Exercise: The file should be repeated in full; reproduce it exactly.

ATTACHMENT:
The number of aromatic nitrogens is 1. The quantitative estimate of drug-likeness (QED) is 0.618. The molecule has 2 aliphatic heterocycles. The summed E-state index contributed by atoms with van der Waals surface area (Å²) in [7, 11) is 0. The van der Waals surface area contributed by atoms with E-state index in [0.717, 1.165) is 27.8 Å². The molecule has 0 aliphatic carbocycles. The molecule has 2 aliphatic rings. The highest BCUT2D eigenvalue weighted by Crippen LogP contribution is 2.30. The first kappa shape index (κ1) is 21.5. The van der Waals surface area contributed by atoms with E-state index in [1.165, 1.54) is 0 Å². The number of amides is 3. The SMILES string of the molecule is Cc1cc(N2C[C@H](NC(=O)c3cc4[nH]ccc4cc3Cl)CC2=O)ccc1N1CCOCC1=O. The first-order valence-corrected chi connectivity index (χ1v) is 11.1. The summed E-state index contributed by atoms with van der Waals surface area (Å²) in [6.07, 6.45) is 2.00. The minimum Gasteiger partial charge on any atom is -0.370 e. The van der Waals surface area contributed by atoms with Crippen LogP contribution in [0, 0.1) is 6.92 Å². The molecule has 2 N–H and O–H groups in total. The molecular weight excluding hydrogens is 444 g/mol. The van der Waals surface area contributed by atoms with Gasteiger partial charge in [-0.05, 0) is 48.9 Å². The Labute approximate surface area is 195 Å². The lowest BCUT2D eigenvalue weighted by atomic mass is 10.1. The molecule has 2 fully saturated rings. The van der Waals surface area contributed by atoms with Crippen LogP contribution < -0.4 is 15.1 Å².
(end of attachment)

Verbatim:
The number of aromatic nitrogens is 1. The quantitative estimate of drug-likeness (QED) is 0.618. The molecule has 2 aliphatic heterocycles. The summed E-state index contributed by atoms with van der Waals surface area (Å²) in [7, 11) is 0. The van der Waals surface area contributed by atoms with E-state index in [0.717, 1.165) is 27.8 Å². The molecule has 0 aliphatic carbocycles. The molecule has 2 aliphatic rings. The highest BCUT2D eigenvalue weighted by Crippen LogP contribution is 2.30. The first kappa shape index (κ1) is 21.5. The van der Waals surface area contributed by atoms with E-state index in [1.165, 1.54) is 0 Å². The number of amides is 3. The SMILES string of the molecule is Cc1cc(N2C[C@H](NC(=O)c3cc4[nH]ccc4cc3Cl)CC2=O)ccc1N1CCOCC1=O. The first-order valence-corrected chi connectivity index (χ1v) is 11.1. The summed E-state index contributed by atoms with van der Waals surface area (Å²) in [6.07, 6.45) is 2.00. The minimum Gasteiger partial charge on any atom is -0.370 e. The van der Waals surface area contributed by atoms with Crippen LogP contribution in [0, 0.1) is 6.92 Å². The molecule has 2 N–H and O–H groups in total. The molecular weight excluding hydrogens is 444 g/mol. The van der Waals surface area contributed by atoms with Gasteiger partial charge in [-0.05, 0) is 48.9 Å². The Labute approximate surface area is 195 Å². The lowest BCUT2D eigenvalue weighted by atomic mass is 10.1. The molecule has 2 fully saturated rings. The van der Waals surface area contributed by atoms with Crippen LogP contribution < -0.4 is 15.1 Å².